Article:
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Vitamin ~ K
Doctors have long used vitamin K, which promotes blood clotting, to help heal incisions in surgical patients and to prevent bleeding problems in newborns.This vitamin also aids in building strong bones and may be useful for combating the threat of osteoporosis.
||WHAT IT IS
||FOUND IN HERBALIFE PRODUCTS
- Reduces the risk of internal hemorrhaging.
- Protects against bleeding problems after surgery.
- Helps build strong bones, and ward off or treat osteoporosis.
| In the 1930s Danish researchers noted that baby chickens fed a fat-diet developed bleeding problems.They eventually solved the problem with an alfalfa-based compound that they named vitamin K, for Koagulation.Scientist now know that most of the body's vitamin K needs are met by bacteria in the intestines that produce this vitamin, and only about 20% comes from foods.Deficiencies are rare in healthy people, even though the body doesn't store vitamin K in high amounts.Natural forms of vitamin K come from chlorophyll - the same substance that gives plants such as alfalfa their green color.Synthetic supplements are also available by prescription.Other names for vitamin K are phytonadione and menadiol. ||
||WHAT IT DOES
|| This single nutrient sets in motion the entire blood-clotting process as soon as a wound occurs.Without it, we might bleed to death.Researchers have discovered vitamin K plays a protective role in bone health as well.
- Green tea is sometimes erroneously considered the leading source of vitamin K; it has 1,700 mcg in 8 ounces.Many doctors consequently advise their patients on anticoagulants (blood thinners) to skip the tea.In fact, that's the amount of vitamin K in 8 ounces of tea leaves - which would make hundreds of cups of brewed tea.According to a Tufts University study, a cup of green tea contains virtually no vitamin K.
- Supplemental vitamin K (more than is found in a multivitamin) should be taken only with your doctor's consent.
- Reminder: If you have a medical condition, talk to your doctor before taking supplements.
| Doctors often recommend preventive doses of vitamin K if bleeding or hemorrhaging is a concern.Even when no deficiency exists, surgeons frequently order vitamin K before an operation to reduce the risk of postoperative bleeding.Under medical supervision, it can also be prescribed for excessive menstrual bleeding.Though not yet a widely accepted treatment, vitamin K may provide great benefits for those suffering from osteoporosis.Some studies show it helps the body make use of calcium and decreases the risk of fractures.Vitamin K may be especially important for bone health in older women.Not surprisingly, it is included among the ingredients in many bone-building formulas.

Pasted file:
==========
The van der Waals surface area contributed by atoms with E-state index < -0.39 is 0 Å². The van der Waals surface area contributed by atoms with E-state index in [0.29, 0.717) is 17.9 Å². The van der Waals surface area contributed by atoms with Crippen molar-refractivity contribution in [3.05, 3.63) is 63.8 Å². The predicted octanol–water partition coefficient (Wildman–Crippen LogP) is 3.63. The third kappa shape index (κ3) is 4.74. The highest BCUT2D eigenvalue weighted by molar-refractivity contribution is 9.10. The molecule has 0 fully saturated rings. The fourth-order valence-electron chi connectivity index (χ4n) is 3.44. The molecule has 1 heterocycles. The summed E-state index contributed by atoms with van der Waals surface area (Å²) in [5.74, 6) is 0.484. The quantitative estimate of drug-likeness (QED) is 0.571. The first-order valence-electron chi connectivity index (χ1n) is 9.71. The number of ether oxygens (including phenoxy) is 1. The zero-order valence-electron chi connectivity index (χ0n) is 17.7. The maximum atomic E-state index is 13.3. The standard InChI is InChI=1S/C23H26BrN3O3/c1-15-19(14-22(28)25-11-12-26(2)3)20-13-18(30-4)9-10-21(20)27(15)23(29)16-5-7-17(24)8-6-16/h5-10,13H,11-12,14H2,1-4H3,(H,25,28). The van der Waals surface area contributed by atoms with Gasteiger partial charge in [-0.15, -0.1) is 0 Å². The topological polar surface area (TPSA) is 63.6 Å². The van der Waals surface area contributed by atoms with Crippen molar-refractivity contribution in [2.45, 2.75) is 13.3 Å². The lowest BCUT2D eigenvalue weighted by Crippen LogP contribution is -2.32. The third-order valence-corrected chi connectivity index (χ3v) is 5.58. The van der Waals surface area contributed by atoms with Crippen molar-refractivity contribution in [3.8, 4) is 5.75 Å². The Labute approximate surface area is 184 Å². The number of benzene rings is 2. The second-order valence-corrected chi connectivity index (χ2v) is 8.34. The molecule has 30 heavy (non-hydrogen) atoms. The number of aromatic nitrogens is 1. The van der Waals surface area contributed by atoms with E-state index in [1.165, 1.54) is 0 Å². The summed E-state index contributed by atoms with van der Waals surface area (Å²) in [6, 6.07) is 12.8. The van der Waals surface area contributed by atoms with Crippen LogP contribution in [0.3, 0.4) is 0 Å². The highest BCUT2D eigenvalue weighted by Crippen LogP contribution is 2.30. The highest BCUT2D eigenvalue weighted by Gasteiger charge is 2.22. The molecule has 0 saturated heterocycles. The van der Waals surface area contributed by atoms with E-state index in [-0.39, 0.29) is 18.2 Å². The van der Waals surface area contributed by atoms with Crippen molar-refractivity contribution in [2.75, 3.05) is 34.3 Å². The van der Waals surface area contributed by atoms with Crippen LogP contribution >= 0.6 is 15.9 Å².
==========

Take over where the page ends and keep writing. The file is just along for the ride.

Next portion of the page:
|| Vitamin K may play a role in cancer prevention and help those undergoing radiation therapy.Recent findings also put vitamin K in the arsenal of heart-smart nutrients: Some evidence suggests it may halt the buildup of disease-causing plaque in arteries and reduce the blood level of LDL ("bad") cholesterol.But more research is needed to define the role of vitamin K in these and other disorders.
|HOW MUCH YOU NEED
||IF YOU GET TOO LITTLE
||IF YOU GET TOO MUCH
| Because vitamin K needs are met by the body, the daily RDA is low: 80 mcg for men over age 25 and 65 mcg of women over age 25.
|| In healthy people, a vitamin K deficiency is rare, because the body manufactures most of what it requires.In fact, deficiencies are found only in those with liver disease or intestinal illnesses that interfere with fat absorption.However, vitamin K levels can wane as a result of using antibiotics long term.One of the first signs of a deficiency is a tendency to bruise easily.Those at risk need careful medical monitoring because they could bleed to death in the event of a serious injury.
|| It's hard to get too much vitamin K because it's not abundant in any one food (except leafy greens).Although even mega-doses are not toxic, high doses can be dangerous if you're taking anticoagulants.Large doses also may cause flushing and sweating.
||FACTS & TIPS
||GUIDELINES FOR USE
| Leafy green vegetables, including - per cup of vegetable - kale (547 mcg), Swiss chard (299 mcg), and turnip greens (138 mcg), are richest in vitamin K.Broccoli, spring onions, and brussels sprouts are also good sources.Other foods with some vitamin K are pistachios, vegetable oils, meats, and dairy products.
|| If you take blood-thinning medications and eat lots of leafy green vegetables, which are rich in vitamin K, let your doctor know.Your medication dose may need to be adjusted. |
Vitamin E helps the body use vitamin K.But too much vitamin E - more than 1,000 IU a day - taken long term may impair vitamin K function and increase your risk of bleeding.
| When prescribed, vitamin K should be taken with meals to enhance absorption.
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